Asia-Pacific nations to protect reefs
MANADO, Indonesia - Six Asia-Pacific countries agreed yesterday on a wide-ranging plan to protect one of the world's largest networks of coral reefs, promising to reduce pollution, eliminate overfishing, and improve the livelihoods of impoverished coastal communities.
The agreement at the World Oceans Conference creates a voluntary management plan for an area defined as the Coral Triangle, which spans Indonesia, the Philippines, Malaysia, Papua New Guinea, the Solomon Islands, and East Timor. It accounts for a third of the world's coral reefs and 35 percent of coral reef fish species.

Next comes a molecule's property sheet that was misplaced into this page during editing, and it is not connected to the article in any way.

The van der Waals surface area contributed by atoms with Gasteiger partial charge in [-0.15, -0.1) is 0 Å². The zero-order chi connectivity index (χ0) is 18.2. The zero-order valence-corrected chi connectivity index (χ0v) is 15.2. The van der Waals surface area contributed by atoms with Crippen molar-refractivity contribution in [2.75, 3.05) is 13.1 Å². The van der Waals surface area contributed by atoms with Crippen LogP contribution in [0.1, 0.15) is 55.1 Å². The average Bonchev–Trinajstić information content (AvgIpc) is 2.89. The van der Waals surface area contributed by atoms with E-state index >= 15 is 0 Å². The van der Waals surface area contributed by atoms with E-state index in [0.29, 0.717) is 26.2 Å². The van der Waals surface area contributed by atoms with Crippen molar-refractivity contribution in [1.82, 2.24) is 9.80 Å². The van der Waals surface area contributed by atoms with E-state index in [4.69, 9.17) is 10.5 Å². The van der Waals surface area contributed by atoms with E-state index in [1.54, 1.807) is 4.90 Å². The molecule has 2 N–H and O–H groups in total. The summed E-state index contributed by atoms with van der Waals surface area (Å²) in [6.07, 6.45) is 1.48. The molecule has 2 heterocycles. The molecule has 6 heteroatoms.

Several governments committed money to the plan during the two-day meeting, including the United States, which pledged $40 million over five years.
The agreement, known as the Coral Triangle Initiative on Coral Reefs, Fisheries, and Food Security, follows a symbolic memorandum signed earlier in the meeting by government officials from 80 countries. It calls for improved efforts to protect oceans from overdevelopment and illegal fishing.
Much of the discussion has focused on the vital role seas play in absorbing greenhouse gas emissions.
Scientists, activists, and government officials warned that climate change could wipe out entire ecosystems and destroy the livelihoods and homes of up to 100 million people this century in Southeast Asia.